Easter week in Spain is known as Semana Santa (Holy Week) and is one of the biggest and most popular religious festivals across the country. During the last week of Lent you’ll find crowds carrying the statue of their church’s patron saint through the town. There are floats with sculptures depicting different biblical scenes, people holding candles, and usually marching bands.
June – August
Summer is the best time in Spain, not just for the great weather but also because it’s fiesta season! It all starts with the San Juan bonfires at sunset on 23rd June – here on the Costa Blanca these are held on the beach. This night of celebrations is held before the Feast Day of Saint John the Baptist which is a national holiday.
After this, towns and villages hold their own fiestas honoring their patron saint and to celebrate the start of summer. Celebrations run throughout the summer months and include all sorts of fun. You might find street parties, pool parties, parades, music and dancing, foam parties, free food and drink, and fireworks.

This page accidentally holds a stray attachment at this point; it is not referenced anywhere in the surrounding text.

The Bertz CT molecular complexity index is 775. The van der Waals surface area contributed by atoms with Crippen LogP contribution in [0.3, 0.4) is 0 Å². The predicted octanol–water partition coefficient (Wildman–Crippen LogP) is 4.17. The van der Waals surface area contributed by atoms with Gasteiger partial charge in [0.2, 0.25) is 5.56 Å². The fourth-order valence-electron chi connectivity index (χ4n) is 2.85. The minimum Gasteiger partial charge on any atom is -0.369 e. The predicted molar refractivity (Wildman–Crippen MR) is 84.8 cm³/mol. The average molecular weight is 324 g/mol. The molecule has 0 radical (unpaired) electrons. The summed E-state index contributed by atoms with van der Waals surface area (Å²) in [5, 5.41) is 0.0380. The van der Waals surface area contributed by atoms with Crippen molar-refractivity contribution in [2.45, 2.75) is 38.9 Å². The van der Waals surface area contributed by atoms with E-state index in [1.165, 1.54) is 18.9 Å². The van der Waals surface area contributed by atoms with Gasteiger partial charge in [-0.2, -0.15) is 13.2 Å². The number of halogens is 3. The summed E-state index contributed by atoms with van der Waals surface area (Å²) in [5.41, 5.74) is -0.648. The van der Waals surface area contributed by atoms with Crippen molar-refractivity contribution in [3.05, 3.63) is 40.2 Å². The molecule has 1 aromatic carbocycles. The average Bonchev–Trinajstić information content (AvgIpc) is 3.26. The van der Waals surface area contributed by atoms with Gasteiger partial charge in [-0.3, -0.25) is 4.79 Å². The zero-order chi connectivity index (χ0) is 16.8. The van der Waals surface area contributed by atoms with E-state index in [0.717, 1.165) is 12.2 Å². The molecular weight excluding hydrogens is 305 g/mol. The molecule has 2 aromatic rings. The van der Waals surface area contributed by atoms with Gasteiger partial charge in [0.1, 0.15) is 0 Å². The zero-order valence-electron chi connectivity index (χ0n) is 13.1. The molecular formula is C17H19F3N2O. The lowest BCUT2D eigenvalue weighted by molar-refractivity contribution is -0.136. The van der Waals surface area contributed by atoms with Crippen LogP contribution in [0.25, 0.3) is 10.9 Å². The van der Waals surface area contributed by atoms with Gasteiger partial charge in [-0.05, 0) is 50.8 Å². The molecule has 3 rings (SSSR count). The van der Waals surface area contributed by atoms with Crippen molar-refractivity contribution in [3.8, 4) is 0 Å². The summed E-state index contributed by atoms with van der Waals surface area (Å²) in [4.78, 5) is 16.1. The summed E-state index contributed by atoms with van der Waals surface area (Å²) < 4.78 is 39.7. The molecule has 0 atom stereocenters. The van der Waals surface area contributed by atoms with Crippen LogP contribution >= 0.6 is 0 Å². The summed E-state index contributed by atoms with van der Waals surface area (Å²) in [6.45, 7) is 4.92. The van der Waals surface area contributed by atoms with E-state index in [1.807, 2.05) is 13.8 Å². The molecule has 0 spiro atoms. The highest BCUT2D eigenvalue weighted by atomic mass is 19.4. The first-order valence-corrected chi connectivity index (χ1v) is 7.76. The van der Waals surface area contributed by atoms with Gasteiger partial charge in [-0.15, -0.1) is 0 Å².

The Valencian community celebrates the Moros y Cristianos (Moors and Christians) during the summer months. The Moors and Christians festival is an old tradition dating back to the 16th century. It’s held to commemorate the 13th century battles between the Moorish and Christian soldiers, and eventually won by the Christians. These events are held in honour of the town’s patron saint who would have played an important role in helping the Christians defeat the Moors.
This is a really interesting festival and an important one to learn about if you live in the Valencian Community. The Moors and Christians fiestas start with both ‘armies’ arriving in the town. Local groups dress up in amazing costumes and make up to represent the Moorish and Christian armies. A mock battle is held (expect loud explosions!) before a march through the streets with music, dancing, and special effects.
In November the Spanish celebrate the very important tradition of Todos Los Santos (All Saints Day). This is a national holiday where the Spanish will return to their hometown or village to visit the graves of their deceased relatives. There they will lay flowers and pay their respects. Families will often spend hours at the cemetery and the roads will often be busy with traffic and flower sellers.